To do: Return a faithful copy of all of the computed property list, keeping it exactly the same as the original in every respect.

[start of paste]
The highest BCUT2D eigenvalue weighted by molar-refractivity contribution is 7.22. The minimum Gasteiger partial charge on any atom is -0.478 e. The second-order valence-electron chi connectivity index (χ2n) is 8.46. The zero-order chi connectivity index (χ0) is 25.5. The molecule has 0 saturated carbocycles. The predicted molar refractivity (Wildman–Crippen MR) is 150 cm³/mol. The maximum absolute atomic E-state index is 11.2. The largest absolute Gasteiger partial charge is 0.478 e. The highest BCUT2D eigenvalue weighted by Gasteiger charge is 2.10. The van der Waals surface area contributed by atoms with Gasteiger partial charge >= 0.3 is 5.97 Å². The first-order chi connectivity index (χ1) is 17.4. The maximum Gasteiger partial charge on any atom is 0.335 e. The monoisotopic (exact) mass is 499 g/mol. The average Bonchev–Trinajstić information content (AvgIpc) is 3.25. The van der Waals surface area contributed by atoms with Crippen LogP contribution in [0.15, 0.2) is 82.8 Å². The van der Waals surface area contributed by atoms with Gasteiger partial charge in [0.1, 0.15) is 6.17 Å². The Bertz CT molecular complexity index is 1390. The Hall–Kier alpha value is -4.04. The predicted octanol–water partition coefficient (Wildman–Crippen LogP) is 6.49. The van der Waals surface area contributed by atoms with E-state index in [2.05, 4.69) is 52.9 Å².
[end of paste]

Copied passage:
The highest BCUT2D eigenvalue weighted by molar-refractivity contribution is 7.22. The minimum Gasteiger partial charge on any atom is -0.478 e. The second-order valence-electron chi connectivity index (χ2n) is 8.46. The zero-order chi connectivity index (χ0) is 25.5. The molecule has 0 saturated carbocycles. The predicted molar refractivity (Wildman–Crippen MR) is 150 cm³/mol. The maximum absolute atomic E-state index is 11.2. The largest absolute Gasteiger partial charge is 0.478 e. The highest BCUT2D eigenvalue weighted by Gasteiger charge is 2.10. The van der Waals surface area contributed by atoms with Gasteiger partial charge >= 0.3 is 5.97 Å². The first-order chi connectivity index (χ1) is 17.4. The maximum Gasteiger partial charge on any atom is 0.335 e. The monoisotopic (exact) mass is 499 g/mol. The average Bonchev–Trinajstić information content (AvgIpc) is 3.25. The van der Waals surface area contributed by atoms with Crippen LogP contribution in [0.15, 0.2) is 82.8 Å². The van der Waals surface area contributed by atoms with Gasteiger partial charge in [0.1, 0.15) is 6.17 Å². The Bertz CT molecular complexity index is 1390. The Hall–Kier alpha value is -4.04. The predicted octanol–water partition coefficient (Wildman–Crippen LogP) is 6.49. The van der Waals surface area contributed by atoms with E-state index in [2.05, 4.69) is 52.9 Å².